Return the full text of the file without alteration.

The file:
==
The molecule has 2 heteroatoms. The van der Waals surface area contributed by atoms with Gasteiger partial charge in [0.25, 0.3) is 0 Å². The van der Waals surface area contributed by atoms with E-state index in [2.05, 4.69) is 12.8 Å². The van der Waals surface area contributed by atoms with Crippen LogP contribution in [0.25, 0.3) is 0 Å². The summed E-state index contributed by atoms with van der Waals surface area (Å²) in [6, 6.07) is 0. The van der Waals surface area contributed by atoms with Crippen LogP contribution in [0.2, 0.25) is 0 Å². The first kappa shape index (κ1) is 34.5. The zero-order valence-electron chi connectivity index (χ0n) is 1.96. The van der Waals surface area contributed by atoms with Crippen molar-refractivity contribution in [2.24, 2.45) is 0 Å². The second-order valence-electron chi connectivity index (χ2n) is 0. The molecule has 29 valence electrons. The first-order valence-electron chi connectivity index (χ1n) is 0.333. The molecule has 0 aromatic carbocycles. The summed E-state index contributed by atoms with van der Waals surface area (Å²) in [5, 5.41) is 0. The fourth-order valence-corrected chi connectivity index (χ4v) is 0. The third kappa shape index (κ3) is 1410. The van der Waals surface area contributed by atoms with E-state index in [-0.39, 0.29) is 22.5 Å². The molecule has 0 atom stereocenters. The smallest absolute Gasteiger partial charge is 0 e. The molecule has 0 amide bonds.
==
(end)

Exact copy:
The molecule has 2 heteroatoms. The van der Waals surface area contributed by atoms with Gasteiger partial charge in [0.25, 0.3) is 0 Å². The van der Waals surface area contributed by atoms with E-state index in [2.05, 4.69) is 12.8 Å². The van der Waals surface area contributed by atoms with Crippen LogP contribution in [0.25, 0.3) is 0 Å². The summed E-state index contributed by atoms with van der Waals surface area (Å²) in [6, 6.07) is 0. The van der Waals surface area contributed by atoms with Crippen LogP contribution in [0.2, 0.25) is 0 Å². The first kappa shape index (κ1) is 34.5. The zero-order valence-electron chi connectivity index (χ0n) is 1.96. The van der Waals surface area contributed by atoms with Crippen molar-refractivity contribution in [2.24, 2.45) is 0 Å². The second-order valence-electron chi connectivity index (χ2n) is 0. The molecule has 29 valence electrons. The first-order valence-electron chi connectivity index (χ1n) is 0.333. The molecule has 0 aromatic carbocycles. The summed E-state index contributed by atoms with van der Waals surface area (Å²) in [5, 5.41) is 0. The fourth-order valence-corrected chi connectivity index (χ4v) is 0. The third kappa shape index (κ3) is 1410. The van der Waals surface area contributed by atoms with E-state index in [-0.39, 0.29) is 22.5 Å². The molecule has 0 atom stereocenters. The smallest absolute Gasteiger partial charge is 0 e. The molecule has 0 amide bonds.